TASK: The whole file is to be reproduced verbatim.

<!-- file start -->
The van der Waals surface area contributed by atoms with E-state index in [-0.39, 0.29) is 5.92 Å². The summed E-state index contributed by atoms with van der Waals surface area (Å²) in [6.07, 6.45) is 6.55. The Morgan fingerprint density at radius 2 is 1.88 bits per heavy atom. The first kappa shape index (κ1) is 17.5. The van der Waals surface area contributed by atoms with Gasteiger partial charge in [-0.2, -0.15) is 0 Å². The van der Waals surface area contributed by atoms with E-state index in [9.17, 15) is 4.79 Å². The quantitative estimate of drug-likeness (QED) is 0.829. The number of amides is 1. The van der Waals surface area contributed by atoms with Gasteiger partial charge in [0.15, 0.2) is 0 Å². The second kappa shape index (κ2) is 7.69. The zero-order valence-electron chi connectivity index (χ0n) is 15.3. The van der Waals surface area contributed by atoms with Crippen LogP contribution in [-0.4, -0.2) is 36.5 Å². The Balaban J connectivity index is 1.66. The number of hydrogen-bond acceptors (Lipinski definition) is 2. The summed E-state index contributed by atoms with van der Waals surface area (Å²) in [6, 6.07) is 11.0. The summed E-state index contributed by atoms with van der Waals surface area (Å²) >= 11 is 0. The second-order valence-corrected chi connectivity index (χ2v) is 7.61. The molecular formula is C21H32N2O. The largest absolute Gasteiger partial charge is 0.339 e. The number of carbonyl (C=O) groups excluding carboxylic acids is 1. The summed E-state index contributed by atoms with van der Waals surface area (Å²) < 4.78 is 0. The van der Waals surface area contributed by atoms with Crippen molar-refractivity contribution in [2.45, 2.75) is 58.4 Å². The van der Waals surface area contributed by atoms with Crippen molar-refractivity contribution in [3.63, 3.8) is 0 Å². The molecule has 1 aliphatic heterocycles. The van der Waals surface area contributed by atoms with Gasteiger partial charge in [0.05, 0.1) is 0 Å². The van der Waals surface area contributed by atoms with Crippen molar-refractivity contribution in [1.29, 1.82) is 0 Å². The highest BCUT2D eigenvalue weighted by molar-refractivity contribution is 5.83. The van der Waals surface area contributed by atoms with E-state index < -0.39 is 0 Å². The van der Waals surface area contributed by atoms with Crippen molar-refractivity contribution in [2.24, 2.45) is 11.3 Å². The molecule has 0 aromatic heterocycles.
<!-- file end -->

The van der Waals surface area contributed by atoms with E-state index in [-0.39, 0.29) is 5.92 Å². The summed E-state index contributed by atoms with van der Waals surface area (Å²) in [6.07, 6.45) is 6.55. The Morgan fingerprint density at radius 2 is 1.88 bits per heavy atom. The first kappa shape index (κ1) is 17.5. The van der Waals surface area contributed by atoms with Gasteiger partial charge in [-0.2, -0.15) is 0 Å². The van der Waals surface area contributed by atoms with E-state index in [9.17, 15) is 4.79 Å². The quantitative estimate of drug-likeness (QED) is 0.829. The number of amides is 1. The van der Waals surface area contributed by atoms with Gasteiger partial charge in [0.15, 0.2) is 0 Å². The second kappa shape index (κ2) is 7.69. The zero-order valence-electron chi connectivity index (χ0n) is 15.3. The van der Waals surface area contributed by atoms with Crippen LogP contribution in [-0.4, -0.2) is 36.5 Å². The Balaban J connectivity index is 1.66. The number of hydrogen-bond acceptors (Lipinski definition) is 2. The summed E-state index contributed by atoms with van der Waals surface area (Å²) in [6, 6.07) is 11.0. The summed E-state index contributed by atoms with van der Waals surface area (Å²) >= 11 is 0. The second-order valence-corrected chi connectivity index (χ2v) is 7.61. The molecular formula is C21H32N2O. The largest absolute Gasteiger partial charge is 0.339 e. The number of carbonyl (C=O) groups excluding carboxylic acids is 1. The summed E-state index contributed by atoms with van der Waals surface area (Å²) < 4.78 is 0. The van der Waals surface area contributed by atoms with Crippen molar-refractivity contribution in [2.45, 2.75) is 58.4 Å². The van der Waals surface area contributed by atoms with Crippen molar-refractivity contribution in [3.63, 3.8) is 0 Å². The molecule has 1 aliphatic heterocycles. The van der Waals surface area contributed by atoms with Gasteiger partial charge in [0.05, 0.1) is 0 Å². The van der Waals surface area contributed by atoms with Crippen molar-refractivity contribution in [1.29, 1.82) is 0 Å². The highest BCUT2D eigenvalue weighted by molar-refractivity contribution is 5.83. The van der Waals surface area contributed by atoms with E-state index < -0.39 is 0 Å². The van der Waals surface area contributed by atoms with Crippen molar-refractivity contribution in [2.24, 2.45) is 11.3 Å². The molecule has 0 aromatic heterocycles.